Republican politics are not as antiquated as the many in the media would have us believe. The problem seems to be that intensely conservative, right wing ideals are appealing to a shrinking demographic, Both in terms of the age of these constituents and in terms of social development in this country. The conservative right wing of the Republican party as presented in the media seems to be the model of the party as a whole. This is a dilemma that is somewhat of an inaccurate portrayal.

Attempts to welcome the centrist voting blocks is increasingly negative. Those on the left are accused of liberalism that is extreme and in some cases this may be true. But aside from the repeated charges as reported, most Democrats are not left wing liberals. They simply have a less rigid or an expanding view of American culture. For example, regarding gay marriage and civil unions, I know many Democrats who “support” the movement from a political standpoint, but who do not have any personal stake in it. What’s more, they don’t view it as a threat to the nation’s social fabric or a religious abomination. On the other hand, most Republicans that I know take a very narrow view of this on the basis that it is morally wrong. I am not gay, but have noticed that there are lots of gay people in this country. Why should sexual preference alone deprive them of any measure of equitable treatment under the law? Why should we consider manipulating the law to deprive them of anything?

My point here is not what you believe about the issue, but rather that many Democrats and Moderates are more attuned to freedom-based judgments while Republicans are more attuned to more rigid social, moral and religious judgments. I feel compelled to point out two things. First, the social, moral and religious view of politics is often the basis for clouded judgment. The constitution does not provide for such clouded judgment.  This is the cause of numerous arguments where Supreme Court Justice appointments and their opinions are concerned. Second, the nation as a whole is evolving into a more socially individualistic mindset. This seems to mean that as long as my neighbor is not encroaching on my comfort and freedom, they can live the lifestyle of their choice. Live and let live. Democrats and Moderates alike may not agree with such policies or laws, but they are not as bothered by them. This is the social trend that I am observing. Instead they care about jobs, the economy, the environment and war. They don’t care much about what their gay neighbors are doing. There is also an underlying deprivation phobia. That phobia dictates that if the government can deny one group it can deny any group.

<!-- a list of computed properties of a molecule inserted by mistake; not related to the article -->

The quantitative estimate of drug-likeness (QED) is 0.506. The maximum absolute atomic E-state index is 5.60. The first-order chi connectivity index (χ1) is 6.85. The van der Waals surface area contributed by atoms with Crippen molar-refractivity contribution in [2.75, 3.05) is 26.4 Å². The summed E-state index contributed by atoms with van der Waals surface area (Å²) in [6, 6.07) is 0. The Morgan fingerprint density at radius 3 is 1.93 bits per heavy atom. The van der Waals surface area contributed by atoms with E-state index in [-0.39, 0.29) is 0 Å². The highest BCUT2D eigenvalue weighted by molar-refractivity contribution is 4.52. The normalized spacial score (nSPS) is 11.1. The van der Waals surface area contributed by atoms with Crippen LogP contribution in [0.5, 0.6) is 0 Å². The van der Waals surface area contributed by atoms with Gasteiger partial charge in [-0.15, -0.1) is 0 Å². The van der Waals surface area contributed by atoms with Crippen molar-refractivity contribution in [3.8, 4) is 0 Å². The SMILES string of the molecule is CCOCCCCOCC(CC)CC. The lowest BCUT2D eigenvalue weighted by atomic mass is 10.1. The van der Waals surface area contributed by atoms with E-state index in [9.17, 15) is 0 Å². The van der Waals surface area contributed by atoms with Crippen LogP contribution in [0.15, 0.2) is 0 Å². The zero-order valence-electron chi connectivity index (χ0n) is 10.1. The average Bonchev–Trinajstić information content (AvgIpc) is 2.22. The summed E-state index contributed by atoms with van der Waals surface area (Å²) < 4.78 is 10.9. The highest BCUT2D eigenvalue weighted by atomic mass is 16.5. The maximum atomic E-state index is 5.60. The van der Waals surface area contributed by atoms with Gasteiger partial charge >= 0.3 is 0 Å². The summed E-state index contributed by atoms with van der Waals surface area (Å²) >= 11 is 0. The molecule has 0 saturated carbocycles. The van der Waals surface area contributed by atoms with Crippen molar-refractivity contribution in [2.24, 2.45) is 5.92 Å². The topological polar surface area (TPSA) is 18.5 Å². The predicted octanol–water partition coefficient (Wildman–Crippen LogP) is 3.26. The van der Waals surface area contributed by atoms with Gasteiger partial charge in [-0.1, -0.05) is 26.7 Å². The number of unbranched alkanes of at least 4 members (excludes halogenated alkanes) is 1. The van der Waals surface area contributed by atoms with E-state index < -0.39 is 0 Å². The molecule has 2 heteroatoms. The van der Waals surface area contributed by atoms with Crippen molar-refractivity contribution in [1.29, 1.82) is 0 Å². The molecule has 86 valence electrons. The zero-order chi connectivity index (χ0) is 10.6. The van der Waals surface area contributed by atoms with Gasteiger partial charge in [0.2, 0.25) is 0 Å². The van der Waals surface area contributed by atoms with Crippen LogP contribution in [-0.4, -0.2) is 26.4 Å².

The Republicans have to develop a more broad social appeal: a more forward-looking and welcoming political bedrock that creates a new Republican landscape. The concept of small town America is very real in small town America and that’s great if that’s where you live. However, the concept of traditional American values is great, if you think you know what that is. The rest of America is still America.  Unlike the McCain/Palin rallies, the rest of America has a very different look and a completely different attitude. It just may be that Republicans will need to look no farther than the White House to confirm this.

If there can be some ideological messages carried forth that can be presented in a way that is appealing to the centrist voting blocks while firmly holding the base, the Republicans may be back in the hunt in 2012. The only remaining question is whether Governor Palin be the standard bearer. She seems to have the ambition. She will have four years to attend to the details in an effort to elevate her political game.

Maybe she’ll be ready. She’d better be ready. The next election won’t be a cake walk.

L. A. Walker, © Leon A. Walker

One Comment leave one →
  1. November 7, 2008 7:00 pm

    If Palin runs for President in 2012, at least she has name recognition going for her… but that may not work in her favor